Edward Payson Weston

From Wikipedia, the free encyclopedia
Edward Payson Weston
Weston in 1909
Born(1839-03-15)March 15, 1839
DiedMay 12, 1929(1929-05-12) (aged 90)
Resting placeSt. John Cemetery, Queens, New York
OccupationLong distance walker
Years active1861-1913
Known forFounder of Pedestrianism
SpouseMaria Fox

Edward Payson Weston (March 15, 1839 – May 12, 1929) was a notable pedestrian, who was largely responsible for the rise in popularity of the sport in the 1860s and 1870s.


Edward Payson Weston was born on March 15, 1839, in Providence, Rhode Island to Silas Weston, a teacher and publisher, and Maria Gaines, a writer. As a teenager, Weston published books about his father's trips to the California Gold Rush and to the Azores, and he also published a novel written by his mother in 1859.[1] During childhood Weston moved frequently, and by his own account, spent some time travelling with the popular Hutchinson Family Singers.[2]

He first received attention as a notable pedestrian in 1861, when he walked 478 miles (769 km) from Boston, Massachusetts to Washington, D.C. in 10 days and 10 hours, from February 22 to March 4. During the walk, he faced snow, rain, and mud, and he fell several times. His longest period of uninterrupted sleep was 6 hours, and he usually ate while walking. He arrived in Washington at 5:00 pm, and was strong enough to attend Abraham Lincoln's inaugural ball that evening.

Title page of Weston's account of his Boston-DC walk in 1861

The walk was part of the terms of a bet on the 1860 presidential election. The bettor whose candidate lost was to walk to Washington to see the inauguration of the new president. Weston lost when he bet against Lincoln, and received only a bag of peanuts for his trouble. However, he also received newspaper coverage and a congratulatory handshake from the new president, which inspired him to further pedestrian feats.

In 1867, Weston walked from Portland, Maine to Chicago, Illinois, covering over 1200 miles (1900 km) in 26 days, winning a prize of $10,000. He received several death threats from gamblers who had bet against him, and was attacked once. He gave lectures to crowds of spectators on the health benefits of walking, both during the walk and afterwards.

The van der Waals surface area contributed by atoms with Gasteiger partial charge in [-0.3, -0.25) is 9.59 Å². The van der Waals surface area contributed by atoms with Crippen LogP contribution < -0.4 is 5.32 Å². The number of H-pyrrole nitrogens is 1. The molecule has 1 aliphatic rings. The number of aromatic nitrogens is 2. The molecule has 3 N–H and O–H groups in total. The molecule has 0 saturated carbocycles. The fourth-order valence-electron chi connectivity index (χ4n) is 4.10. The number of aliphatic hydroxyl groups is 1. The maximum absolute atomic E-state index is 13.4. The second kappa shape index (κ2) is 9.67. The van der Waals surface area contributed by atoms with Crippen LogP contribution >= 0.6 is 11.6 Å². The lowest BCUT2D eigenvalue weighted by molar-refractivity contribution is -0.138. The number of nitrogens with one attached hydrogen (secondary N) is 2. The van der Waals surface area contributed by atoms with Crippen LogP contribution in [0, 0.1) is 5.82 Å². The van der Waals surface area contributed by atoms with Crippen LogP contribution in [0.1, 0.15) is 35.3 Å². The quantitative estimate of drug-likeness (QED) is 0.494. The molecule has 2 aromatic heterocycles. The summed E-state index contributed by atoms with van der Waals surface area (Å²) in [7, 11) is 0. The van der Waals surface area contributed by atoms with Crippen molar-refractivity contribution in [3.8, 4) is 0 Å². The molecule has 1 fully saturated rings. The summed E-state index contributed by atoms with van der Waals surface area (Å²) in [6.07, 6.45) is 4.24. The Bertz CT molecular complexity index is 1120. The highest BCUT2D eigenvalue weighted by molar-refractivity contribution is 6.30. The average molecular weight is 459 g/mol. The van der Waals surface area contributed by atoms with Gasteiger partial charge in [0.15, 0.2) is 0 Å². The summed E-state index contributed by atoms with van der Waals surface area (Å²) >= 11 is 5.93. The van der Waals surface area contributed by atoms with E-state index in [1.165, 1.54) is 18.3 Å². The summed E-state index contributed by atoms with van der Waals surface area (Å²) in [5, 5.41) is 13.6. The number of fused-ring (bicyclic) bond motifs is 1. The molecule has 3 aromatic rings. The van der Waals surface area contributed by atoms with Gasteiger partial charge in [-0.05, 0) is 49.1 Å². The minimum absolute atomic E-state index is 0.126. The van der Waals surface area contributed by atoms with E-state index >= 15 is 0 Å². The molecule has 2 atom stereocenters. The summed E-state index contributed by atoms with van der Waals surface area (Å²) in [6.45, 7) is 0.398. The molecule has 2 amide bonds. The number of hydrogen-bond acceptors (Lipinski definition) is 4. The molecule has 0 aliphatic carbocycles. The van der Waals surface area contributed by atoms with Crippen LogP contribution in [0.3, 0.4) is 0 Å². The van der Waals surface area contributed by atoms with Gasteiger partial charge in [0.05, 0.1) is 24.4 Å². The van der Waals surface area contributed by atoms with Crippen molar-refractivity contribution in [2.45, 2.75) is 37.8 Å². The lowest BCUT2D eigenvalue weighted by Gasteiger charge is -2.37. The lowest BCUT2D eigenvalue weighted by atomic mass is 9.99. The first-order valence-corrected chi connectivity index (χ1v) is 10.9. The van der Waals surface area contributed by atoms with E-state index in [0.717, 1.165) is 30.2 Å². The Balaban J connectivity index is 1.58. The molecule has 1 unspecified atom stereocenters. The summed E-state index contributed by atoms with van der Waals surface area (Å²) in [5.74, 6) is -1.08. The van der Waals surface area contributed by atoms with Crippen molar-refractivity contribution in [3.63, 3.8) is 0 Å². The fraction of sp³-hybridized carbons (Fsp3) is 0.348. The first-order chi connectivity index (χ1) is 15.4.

Over the next few decades, Weston continued his professional walking career. While he was sometimes beaten in indoor multiday races, he held numerous records for long-distance endurance events. In 1869 he walked 1058 miles (1703 km) through snow-covered New England in 30 days. In 1871, he walked backwards for 200 miles around St. Louis, Missouri in 41 hours. In 1874, after several failed attempts, he became the first person in the world to walk 500 miles in six days, accomplished in Newark, New Jersey.[3] He won the first six-day race in history, in 1875 that was held in P.T. Barnum's Hippodrome in New York City.[4]

Weston spent 8 years touring Europe, starting in 1876 in England, where he challenged England's racewalking champion to a 24-hour, 115 mile ultramarathon. The Englishman quit 14 hours and 65.6 miles into the race, but Weston walked the full 24 hours and covered 109.5 miles. His performance caused a bit of a controversy when he later admitted to having been chewing coca leaf throughout much of the race.[5]